NEW ZEALAND – After grinding out 412 in the better part of two days, New Zealand tightened their control of the second Test with an incisive spell by their seamers to nip out three wickets – the fulcrum of the top order – before stumps on the second day. A combination of poor shots and a probing line by Tim Southee and Trent Boult left Sri Lanka at 12 for 3 by the sixth over. New Zealand were just as penetrative in Galle, but the difference here was that bowlers had the cushion of runs to work with. Earlier, Rangana Herath picked up another five-wicket haul – his sixth in 2012 – to give Sri Lanka something to shout about after a tough opening day.
The New Zealand seamers managed more swing with the new ball than the hosts, but it was the straighter one that consumed Tillakaratne Dilshan. After crashing his first ball past cover, he played down the wrong line to Southee and was bowled through the gate. Two balls later, Kumar Sangakkara was surprised by a short one but went through with the hook, only to find fine leg. Mahela Jayawardene played and missed at Trent Boult, and after edging a boundary past the slips, fished at one that moved away and drove straight to Kane Williamson at gully. With the three big guns going cheaply, New Zealand couldn’t have asked for a more ideal start.
After a one-sided opening day, Sri Lanka redressed the balance just when New Zealand would have entertained thoughts of posting a total in excess of 500, given the solid foundation provided by the overnight pair of Ross Taylor and Kane Williamson, who had batted nearly 97 overs across four sessions. Williamson has been praised for his temperament and ability to play spin better than his more experienced colleagues in the batting line-up. His century on the second morning was his third in his two-year career and second in the subcontinent, including a debut ton against India.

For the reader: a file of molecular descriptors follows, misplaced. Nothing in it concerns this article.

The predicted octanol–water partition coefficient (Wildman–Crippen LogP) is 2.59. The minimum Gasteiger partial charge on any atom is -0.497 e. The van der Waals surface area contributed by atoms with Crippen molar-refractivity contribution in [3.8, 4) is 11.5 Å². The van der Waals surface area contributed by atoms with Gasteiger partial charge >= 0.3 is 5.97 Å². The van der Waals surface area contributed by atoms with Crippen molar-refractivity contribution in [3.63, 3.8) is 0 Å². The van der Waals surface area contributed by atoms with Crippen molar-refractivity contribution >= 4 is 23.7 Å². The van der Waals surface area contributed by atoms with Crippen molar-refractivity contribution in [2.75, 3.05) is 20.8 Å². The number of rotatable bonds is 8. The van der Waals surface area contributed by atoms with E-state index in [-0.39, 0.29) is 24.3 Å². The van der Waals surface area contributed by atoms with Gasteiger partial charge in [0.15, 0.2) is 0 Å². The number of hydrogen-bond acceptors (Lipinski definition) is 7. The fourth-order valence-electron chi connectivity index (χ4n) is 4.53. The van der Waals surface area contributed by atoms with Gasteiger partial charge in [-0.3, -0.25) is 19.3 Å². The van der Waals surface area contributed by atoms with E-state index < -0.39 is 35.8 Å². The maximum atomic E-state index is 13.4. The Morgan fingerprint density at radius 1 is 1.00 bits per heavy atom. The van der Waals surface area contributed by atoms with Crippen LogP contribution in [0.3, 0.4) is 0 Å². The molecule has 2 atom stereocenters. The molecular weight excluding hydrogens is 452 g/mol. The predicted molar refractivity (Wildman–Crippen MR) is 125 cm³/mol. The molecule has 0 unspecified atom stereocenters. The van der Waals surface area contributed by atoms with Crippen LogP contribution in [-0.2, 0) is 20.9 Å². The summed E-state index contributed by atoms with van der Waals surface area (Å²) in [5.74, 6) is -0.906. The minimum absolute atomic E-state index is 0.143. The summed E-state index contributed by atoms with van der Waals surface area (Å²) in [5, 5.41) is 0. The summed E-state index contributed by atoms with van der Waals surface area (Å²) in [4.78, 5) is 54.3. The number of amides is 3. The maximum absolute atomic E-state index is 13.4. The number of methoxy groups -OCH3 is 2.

Sri Lanka’s seamers did pose some questions with the new ball, getting marginally more swing than on the first morning. What Sri Lanka lacked was variety. They needed a seamer to hit the deck hard and extract bounce with the new ball.
Williamson, overnight on 95, remained watchful. He brought up his century with an outside edge that went for four to third man, the first boundary of the morning. The pair, in the process passed the New Zealand record for the highest third-wicket stand away from home, beating the 224 between John F Reid and Martin Crowe in Brisbane.
With the pitch not taking turn, only a mistake from the batsman could have yielded a wicket. Taylor moved across his stumps to sweep Herath but was caught in front of the leg stump, ending the 262-run stand. Williamson too perished in similar manner to the same bowler and Sri Lanka removed the centurions in quick succession. There was room for another breakthrough when Kruger van Wyk missed a straight one from Tillakaratne Dilshan, with the score on 291 for 5. A score of 400 seemed a long way off, but Daniel Flynn put them on that path.
After lunch, Herath struck again when he trapped the debutant Todd Astle lbw padding up to an arm ball. There was turn and bounce on the second-day pitch, but Flynn and Doug Bracewell ensured New Zealand didn’t get rolled over quickly. Flynn was solid in defense, played the ball late and pushed the singles.
Jayawardene tried creating chances by placing several close fielders. Herath bowled round the wicket to Flynn with a short leg, backward short leg, short midwicket and short mid-on waiting for the chipped shot on the on side. Flynn was careful with the sweep and focused on blocking out the spin with his defense.
Bracewell was positive using his feet against the spinners but perished after holing out to deep midwicket for 24. Flynn was happy to push the singles and give the strike to the lower order, who hung around to annoy the hosts as they looked to keep New Zealand under 400. Flynn brought up his half-century by paddling a full toss shortly before the tea break. Herath wrapped up the innings shortly after tea, trapping Flynn on the backfoot and then bowling Boult, taking him one short of equaling Graeme Swann, who leads the wicket charts for 2012 with 53.
With the early burst of wickets, Sri Lanka’s thoughts had turned to passing the follow on target, which is still 170 away. The other worry for Sri Lanka was that Thilan Samaraweera had injured his finger while attempting a catch at slip and didn’t come out to bat.
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